When the High Priest did his service, he did so as a messenger of the Jews. He brought allJews with him into the inner sanctum. And that is why, asserts the Rebbe, Rashi underscores that it was indeed gold pomegranates that hemmed the robe of the high priest. Every single Jew, even those likened to pomegranates, came with the high priest before God, as an integral part of the Jewish people.
“Rebbe,” said a Chassidic rabbi one Sunday on the iconic dollar-line, “I am troubled by the Talmudic teaching that even the sinners among Israel are as filled with good deeds as a pomegranate. How can that be?” “I am bothered by that passage, as well” replied the Rebbe. “How can people so filled with good deeds be called sinners?!”
Rabbi Avraham Greenstein, AJRCA Professor of Hebrew
The Ramban sees special significance in the bells attached to the high priest’s garments. He notes that the bells seemingly exist at counter-purposes with the prestige of these garments. Bells are not a typical adornment, and they in fact tend to signal subservience rather than nobility. Only royals and nobles can come and go as they please unheard and unexpected, whereas servants and subjects must be announced and may never intrude suddenly and unexpectedly. The bells announce the high priest so that ‘his sound will be heard when he enters the sanctuary” (Ex. 28:35). The bells on the high priest’s garment serve as a reminder that the loftiest positions in Jewish communal life are fundamentally ones of service, service to the Divine through service to the community.
The Zohar (1:50b) notes that the sound of the high priest’s bells (in Hebrew, their “kol”) evokes other appearances of the word “kol” in scripture, notably the “sound of the shofar” and the “voice of Jacob.” The sound of the shofar is loud and imposing, but the voice of Jacob is soft and meek. Nevertheless, they both give voice to the soul’s silent and inexpressible acknowledgement of the Divine and yearning for It. The high priest too is an expression of Israel’s collective longing to commune with the Divine, and he acts as their intermediary in this regard. Like his garments, he embodies the grandeur that Israel knows to attribute to God, yet also the humility and dedication it takes to serve Him.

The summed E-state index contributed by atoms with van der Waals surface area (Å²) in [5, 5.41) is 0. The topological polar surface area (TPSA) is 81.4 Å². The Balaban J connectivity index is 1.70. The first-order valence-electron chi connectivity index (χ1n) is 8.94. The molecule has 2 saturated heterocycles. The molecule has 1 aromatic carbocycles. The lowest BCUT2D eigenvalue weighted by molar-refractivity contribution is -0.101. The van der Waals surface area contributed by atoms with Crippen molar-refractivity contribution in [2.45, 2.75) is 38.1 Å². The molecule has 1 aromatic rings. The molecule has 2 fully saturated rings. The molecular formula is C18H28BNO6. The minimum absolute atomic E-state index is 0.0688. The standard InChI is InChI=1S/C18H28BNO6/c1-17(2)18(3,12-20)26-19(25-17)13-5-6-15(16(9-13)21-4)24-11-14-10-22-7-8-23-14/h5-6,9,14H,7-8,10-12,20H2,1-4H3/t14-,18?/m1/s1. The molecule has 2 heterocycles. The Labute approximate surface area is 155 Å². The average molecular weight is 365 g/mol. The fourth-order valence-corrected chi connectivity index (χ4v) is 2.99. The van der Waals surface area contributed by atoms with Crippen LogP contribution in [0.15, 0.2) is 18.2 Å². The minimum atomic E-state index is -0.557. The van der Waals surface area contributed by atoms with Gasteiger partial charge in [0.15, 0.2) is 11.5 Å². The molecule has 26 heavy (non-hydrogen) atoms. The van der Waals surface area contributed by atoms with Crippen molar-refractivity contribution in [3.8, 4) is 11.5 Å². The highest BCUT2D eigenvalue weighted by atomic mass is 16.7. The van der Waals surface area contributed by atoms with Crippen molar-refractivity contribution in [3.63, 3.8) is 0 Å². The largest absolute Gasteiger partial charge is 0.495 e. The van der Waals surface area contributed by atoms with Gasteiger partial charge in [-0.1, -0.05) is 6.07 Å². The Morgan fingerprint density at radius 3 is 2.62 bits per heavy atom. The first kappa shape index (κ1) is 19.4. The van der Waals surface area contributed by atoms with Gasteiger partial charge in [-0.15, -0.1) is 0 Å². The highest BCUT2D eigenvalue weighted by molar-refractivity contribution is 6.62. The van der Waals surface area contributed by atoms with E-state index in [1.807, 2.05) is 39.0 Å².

Judy Gruen, Author of “The Skeptic and the Rabbi: Falling in Love with Faith.”
The robe of the Kohen Gadol, or High Priest, atoned for the sin of lashon harah—damaging speech, such as gossip. Lashon harah takes many forms— from lies and insinuations to accusations, casting aspersions, baseless conjectures, and veiled insults. A moment of casual or careless gossip can have devastating impact, ruining reputations, marriages, businesses, and self-esteem. “Loose lips sink ships” was a famous WWII public service reminder. “Loose lips sink lives” should be a timeless public service reminder now.
Wherever the Kohen Gadol went, the gentle sounds of the tiny bells would announce his arrival. As the public representative of all of Israel, the Kohen Gadol also sought to inspire the people to come closer to God and His mitzvot. How appropriate and beautiful that the sounds that announced him were mellow and calm. The Prophets’ role, in contrast, was often to warn us in stark terms against our wayward behavior. One might imagine a Prophet’s arrival being announced with clashing cymbals or high-pitched violins.
The silent pomegranates interspersed between the bells emphasized that the Kohen Gadol’s arrival need not be ostentatious, loud, or self-important. It’s a wonderful metaphor for our own speech and how careful we must be with its power. Do we use our speech to tear down or build up? Do our words land with a gut-punching thud, or with uplifting grace notes? With every sentence we speak, we make this choice.